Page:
where it came from


The late anthropologist Clifford Geertz famously defined culture as an “ensemble of stories we tell about ourselves.” By that reckoning, the tales of “Entertainment Tonight” are as much a part of culture as a Shakespeare play, and potentially just as meaningful. It is not an altogether happy thought and one that, in minds less discerning than Geertz’s, helped license a parade of academic folly marching under the banner of “cultural studies.” From analyses of the power dynamics of Madonna to deconstructions of “Gilligan’s Island,” the field has produced work to make even the forgiving reader want to reach for a gun. “A Short History of Celebrity” is in part a work of cultural studies, written by Fred Inglis, an ardent Geertzian and a self-confessed backbencher in the “herbivorous old Labour Party” that continues to rue Margaret Thatcher’s ascendance and socialism’s demise. One will find in its pages predictable indictments of the shortcomings of contemporary democracy and rants against the “international rich.” Yet for all that, Mr. Inglis is more even-handed than many of his colleagues, and sager too, able to see beyond the ephemera of the moment to take a more expansive view. He asks not simply what the culture of celebrity means today, but where it came from.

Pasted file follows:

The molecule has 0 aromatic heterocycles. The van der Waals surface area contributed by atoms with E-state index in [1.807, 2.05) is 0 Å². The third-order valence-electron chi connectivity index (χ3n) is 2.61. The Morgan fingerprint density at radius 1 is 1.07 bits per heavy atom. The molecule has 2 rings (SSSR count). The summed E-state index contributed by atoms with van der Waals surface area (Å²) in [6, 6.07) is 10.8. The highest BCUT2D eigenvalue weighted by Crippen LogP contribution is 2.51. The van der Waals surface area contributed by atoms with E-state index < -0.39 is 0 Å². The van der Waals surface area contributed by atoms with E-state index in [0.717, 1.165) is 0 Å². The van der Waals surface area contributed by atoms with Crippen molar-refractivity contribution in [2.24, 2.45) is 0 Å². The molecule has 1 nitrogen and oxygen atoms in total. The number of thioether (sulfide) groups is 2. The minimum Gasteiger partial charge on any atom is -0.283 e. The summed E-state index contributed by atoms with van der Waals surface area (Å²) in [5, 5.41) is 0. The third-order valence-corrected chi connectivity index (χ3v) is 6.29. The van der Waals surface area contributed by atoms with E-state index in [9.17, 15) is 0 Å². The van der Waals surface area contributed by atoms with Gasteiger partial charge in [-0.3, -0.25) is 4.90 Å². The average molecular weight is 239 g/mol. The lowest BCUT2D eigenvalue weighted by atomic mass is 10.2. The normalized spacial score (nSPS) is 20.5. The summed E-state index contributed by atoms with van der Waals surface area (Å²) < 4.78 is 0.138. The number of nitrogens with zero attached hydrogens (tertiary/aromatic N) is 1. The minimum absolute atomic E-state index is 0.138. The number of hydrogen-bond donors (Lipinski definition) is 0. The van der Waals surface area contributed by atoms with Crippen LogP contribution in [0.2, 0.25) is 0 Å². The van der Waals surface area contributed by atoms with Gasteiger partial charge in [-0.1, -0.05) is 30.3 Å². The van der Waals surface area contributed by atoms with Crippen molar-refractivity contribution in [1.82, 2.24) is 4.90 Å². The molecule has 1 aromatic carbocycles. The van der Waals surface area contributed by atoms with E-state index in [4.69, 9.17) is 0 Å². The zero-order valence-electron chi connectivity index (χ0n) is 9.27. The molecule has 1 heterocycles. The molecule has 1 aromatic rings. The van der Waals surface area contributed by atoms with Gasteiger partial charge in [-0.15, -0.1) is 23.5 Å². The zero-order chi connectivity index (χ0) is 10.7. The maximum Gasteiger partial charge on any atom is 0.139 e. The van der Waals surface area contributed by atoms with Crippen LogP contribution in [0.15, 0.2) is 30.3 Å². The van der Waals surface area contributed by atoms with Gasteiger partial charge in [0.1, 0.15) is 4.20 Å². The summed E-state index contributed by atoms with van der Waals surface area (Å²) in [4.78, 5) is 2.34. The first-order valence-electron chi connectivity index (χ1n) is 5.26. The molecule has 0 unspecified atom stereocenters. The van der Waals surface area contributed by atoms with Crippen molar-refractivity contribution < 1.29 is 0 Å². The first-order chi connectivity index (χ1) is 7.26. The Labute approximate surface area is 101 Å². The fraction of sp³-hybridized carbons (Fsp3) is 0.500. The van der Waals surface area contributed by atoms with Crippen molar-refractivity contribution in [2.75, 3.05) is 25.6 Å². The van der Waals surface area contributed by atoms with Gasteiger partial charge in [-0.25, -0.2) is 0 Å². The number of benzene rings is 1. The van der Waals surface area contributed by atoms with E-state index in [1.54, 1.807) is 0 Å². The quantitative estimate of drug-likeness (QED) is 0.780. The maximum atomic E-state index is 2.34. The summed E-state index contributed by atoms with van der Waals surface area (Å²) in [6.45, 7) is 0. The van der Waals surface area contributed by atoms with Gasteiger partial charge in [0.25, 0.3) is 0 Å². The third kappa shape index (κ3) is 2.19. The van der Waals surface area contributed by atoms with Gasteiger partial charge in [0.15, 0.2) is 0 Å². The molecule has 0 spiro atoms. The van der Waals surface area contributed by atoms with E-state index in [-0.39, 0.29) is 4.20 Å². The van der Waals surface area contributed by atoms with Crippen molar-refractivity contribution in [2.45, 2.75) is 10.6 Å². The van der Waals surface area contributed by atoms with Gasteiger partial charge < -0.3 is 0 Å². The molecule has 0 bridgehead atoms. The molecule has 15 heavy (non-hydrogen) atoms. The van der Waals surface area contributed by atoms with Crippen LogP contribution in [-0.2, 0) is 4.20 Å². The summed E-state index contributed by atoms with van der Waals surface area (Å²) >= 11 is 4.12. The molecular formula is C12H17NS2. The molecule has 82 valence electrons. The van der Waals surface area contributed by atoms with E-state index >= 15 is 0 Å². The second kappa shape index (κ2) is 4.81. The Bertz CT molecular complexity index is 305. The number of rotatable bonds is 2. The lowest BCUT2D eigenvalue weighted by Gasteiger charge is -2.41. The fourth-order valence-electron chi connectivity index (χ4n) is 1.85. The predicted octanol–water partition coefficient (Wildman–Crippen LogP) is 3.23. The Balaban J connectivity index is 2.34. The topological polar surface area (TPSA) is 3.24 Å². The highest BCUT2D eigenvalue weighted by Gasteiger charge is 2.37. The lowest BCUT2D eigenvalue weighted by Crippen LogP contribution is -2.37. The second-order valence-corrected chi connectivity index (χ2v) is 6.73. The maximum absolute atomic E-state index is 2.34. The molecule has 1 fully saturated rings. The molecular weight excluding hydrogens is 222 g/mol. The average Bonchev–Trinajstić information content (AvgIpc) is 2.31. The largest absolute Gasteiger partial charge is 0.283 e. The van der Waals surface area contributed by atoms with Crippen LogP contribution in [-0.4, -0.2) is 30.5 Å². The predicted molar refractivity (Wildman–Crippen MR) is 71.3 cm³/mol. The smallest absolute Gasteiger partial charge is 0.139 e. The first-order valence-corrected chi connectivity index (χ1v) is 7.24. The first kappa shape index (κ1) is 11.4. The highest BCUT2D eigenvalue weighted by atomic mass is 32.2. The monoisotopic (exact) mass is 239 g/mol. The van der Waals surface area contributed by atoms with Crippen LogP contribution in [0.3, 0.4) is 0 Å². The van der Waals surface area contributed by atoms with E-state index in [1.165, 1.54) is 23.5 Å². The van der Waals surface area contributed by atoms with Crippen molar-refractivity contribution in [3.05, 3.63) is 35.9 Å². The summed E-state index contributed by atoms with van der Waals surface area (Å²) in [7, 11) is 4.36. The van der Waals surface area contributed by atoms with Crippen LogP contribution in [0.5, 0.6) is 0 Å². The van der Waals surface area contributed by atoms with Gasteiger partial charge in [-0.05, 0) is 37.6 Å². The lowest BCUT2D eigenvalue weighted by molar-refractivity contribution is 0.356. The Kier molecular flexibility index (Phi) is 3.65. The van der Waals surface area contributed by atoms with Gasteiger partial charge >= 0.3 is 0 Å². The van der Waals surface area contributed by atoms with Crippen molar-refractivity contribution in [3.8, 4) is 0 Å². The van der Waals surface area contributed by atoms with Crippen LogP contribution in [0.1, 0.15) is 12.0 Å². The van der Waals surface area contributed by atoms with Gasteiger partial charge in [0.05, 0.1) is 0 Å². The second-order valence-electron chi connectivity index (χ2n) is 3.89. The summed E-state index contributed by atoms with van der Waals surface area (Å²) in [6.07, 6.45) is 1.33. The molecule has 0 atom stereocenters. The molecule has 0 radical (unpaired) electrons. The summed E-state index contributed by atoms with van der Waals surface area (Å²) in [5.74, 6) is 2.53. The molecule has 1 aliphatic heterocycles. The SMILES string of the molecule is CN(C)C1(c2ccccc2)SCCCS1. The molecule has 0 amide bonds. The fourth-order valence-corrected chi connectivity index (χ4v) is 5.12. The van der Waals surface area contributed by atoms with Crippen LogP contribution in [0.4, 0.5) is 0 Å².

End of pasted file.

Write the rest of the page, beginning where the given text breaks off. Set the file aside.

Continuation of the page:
more from Darrin M. McMahon at the WSJ here.